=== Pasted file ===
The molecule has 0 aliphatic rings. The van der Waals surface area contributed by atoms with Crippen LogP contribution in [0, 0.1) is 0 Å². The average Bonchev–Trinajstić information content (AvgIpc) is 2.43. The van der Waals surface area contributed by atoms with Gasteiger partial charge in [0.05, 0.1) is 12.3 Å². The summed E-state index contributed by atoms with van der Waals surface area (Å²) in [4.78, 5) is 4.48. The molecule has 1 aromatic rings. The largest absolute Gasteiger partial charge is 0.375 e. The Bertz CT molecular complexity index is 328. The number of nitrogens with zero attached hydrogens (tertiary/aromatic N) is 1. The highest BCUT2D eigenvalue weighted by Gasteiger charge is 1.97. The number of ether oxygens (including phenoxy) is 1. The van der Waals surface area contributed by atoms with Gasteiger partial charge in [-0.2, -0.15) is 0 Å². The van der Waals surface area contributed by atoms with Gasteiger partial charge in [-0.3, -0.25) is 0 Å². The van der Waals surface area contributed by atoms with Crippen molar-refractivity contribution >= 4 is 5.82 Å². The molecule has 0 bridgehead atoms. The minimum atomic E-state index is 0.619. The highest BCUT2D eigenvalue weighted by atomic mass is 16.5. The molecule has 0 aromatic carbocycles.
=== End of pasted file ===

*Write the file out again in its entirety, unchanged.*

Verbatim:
The molecule has 0 aliphatic rings. The van der Waals surface area contributed by atoms with Crippen LogP contribution in [0, 0.1) is 0 Å². The average Bonchev–Trinajstić information content (AvgIpc) is 2.43. The van der Waals surface area contributed by atoms with Gasteiger partial charge in [0.05, 0.1) is 12.3 Å². The summed E-state index contributed by atoms with van der Waals surface area (Å²) in [4.78, 5) is 4.48. The molecule has 1 aromatic rings. The largest absolute Gasteiger partial charge is 0.375 e. The Bertz CT molecular complexity index is 328. The number of nitrogens with zero attached hydrogens (tertiary/aromatic N) is 1. The highest BCUT2D eigenvalue weighted by Gasteiger charge is 1.97. The number of ether oxygens (including phenoxy) is 1. The van der Waals surface area contributed by atoms with Gasteiger partial charge in [-0.2, -0.15) is 0 Å². The van der Waals surface area contributed by atoms with Gasteiger partial charge in [-0.3, -0.25) is 0 Å². The van der Waals surface area contributed by atoms with Crippen molar-refractivity contribution >= 4 is 5.82 Å². The molecule has 0 bridgehead atoms. The minimum atomic E-state index is 0.619. The highest BCUT2D eigenvalue weighted by atomic mass is 16.5. The molecule has 0 aromatic carbocycles.